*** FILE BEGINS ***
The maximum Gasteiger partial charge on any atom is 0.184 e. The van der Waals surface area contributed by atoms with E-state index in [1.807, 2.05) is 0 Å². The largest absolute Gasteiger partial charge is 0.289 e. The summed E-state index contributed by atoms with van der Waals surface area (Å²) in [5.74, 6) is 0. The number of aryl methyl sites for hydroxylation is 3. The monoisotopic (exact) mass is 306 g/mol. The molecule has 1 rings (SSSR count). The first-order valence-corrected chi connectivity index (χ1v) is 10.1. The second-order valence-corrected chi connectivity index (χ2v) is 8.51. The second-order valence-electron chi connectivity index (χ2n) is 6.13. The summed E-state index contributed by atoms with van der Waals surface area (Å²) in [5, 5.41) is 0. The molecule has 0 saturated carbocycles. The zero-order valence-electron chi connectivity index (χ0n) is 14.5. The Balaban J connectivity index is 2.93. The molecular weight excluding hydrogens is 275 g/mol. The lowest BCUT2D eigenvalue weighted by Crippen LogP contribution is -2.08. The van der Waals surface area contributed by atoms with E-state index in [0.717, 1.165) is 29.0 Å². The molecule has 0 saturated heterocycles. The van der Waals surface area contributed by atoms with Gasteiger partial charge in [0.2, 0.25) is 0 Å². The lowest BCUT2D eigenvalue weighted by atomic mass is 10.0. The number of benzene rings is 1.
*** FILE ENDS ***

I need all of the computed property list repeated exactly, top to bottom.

The maximum Gasteiger partial charge on any atom is 0.184 e. The van der Waals surface area contributed by atoms with E-state index in [1.807, 2.05) is 0 Å². The largest absolute Gasteiger partial charge is 0.289 e. The summed E-state index contributed by atoms with van der Waals surface area (Å²) in [5.74, 6) is 0. The number of aryl methyl sites for hydroxylation is 3. The monoisotopic (exact) mass is 306 g/mol. The molecule has 1 rings (SSSR count). The first-order valence-corrected chi connectivity index (χ1v) is 10.1. The second-order valence-corrected chi connectivity index (χ2v) is 8.51. The second-order valence-electron chi connectivity index (χ2n) is 6.13. The summed E-state index contributed by atoms with van der Waals surface area (Å²) in [5, 5.41) is 0. The molecule has 0 saturated carbocycles. The zero-order valence-electron chi connectivity index (χ0n) is 14.5. The Balaban J connectivity index is 2.93. The molecular weight excluding hydrogens is 275 g/mol. The lowest BCUT2D eigenvalue weighted by Crippen LogP contribution is -2.08. The van der Waals surface area contributed by atoms with E-state index in [0.717, 1.165) is 29.0 Å². The molecule has 0 saturated heterocycles. The van der Waals surface area contributed by atoms with Gasteiger partial charge in [0.2, 0.25) is 0 Å². The lowest BCUT2D eigenvalue weighted by atomic mass is 10.0. The number of benzene rings is 1.